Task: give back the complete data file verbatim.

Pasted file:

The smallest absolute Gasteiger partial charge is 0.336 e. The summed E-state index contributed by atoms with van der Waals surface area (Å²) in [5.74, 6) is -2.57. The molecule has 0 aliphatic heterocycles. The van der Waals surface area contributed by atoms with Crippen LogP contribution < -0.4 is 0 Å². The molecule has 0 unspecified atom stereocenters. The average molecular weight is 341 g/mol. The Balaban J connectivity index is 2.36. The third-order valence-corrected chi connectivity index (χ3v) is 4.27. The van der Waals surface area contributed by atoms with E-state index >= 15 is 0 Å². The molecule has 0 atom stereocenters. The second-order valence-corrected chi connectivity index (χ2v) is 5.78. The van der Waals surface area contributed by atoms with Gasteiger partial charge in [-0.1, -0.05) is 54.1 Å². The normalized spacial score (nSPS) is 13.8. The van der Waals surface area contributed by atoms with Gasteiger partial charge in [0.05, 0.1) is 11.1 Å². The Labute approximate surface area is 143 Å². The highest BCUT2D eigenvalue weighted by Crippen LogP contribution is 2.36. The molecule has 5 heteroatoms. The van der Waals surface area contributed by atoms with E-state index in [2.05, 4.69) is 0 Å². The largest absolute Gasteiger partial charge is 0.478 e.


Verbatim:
The smallest absolute Gasteiger partial charge is 0.336 e. The summed E-state index contributed by atoms with van der Waals surface area (Å²) in [5.74, 6) is -2.57. The molecule has 0 aliphatic heterocycles. The van der Waals surface area contributed by atoms with Crippen LogP contribution < -0.4 is 0 Å². The molecule has 0 unspecified atom stereocenters. The average molecular weight is 341 g/mol. The Balaban J connectivity index is 2.36. The third-order valence-corrected chi connectivity index (χ3v) is 4.27. The van der Waals surface area contributed by atoms with E-state index >= 15 is 0 Å². The molecule has 0 atom stereocenters. The second-order valence-corrected chi connectivity index (χ2v) is 5.78. The van der Waals surface area contributed by atoms with Gasteiger partial charge in [-0.1, -0.05) is 54.1 Å². The normalized spacial score (nSPS) is 13.8. The van der Waals surface area contributed by atoms with Gasteiger partial charge in [0.05, 0.1) is 11.1 Å². The Labute approximate surface area is 143 Å². The highest BCUT2D eigenvalue weighted by Crippen LogP contribution is 2.36. The molecule has 5 heteroatoms. The van der Waals surface area contributed by atoms with E-state index in [2.05, 4.69) is 0 Å². The largest absolute Gasteiger partial charge is 0.478 e.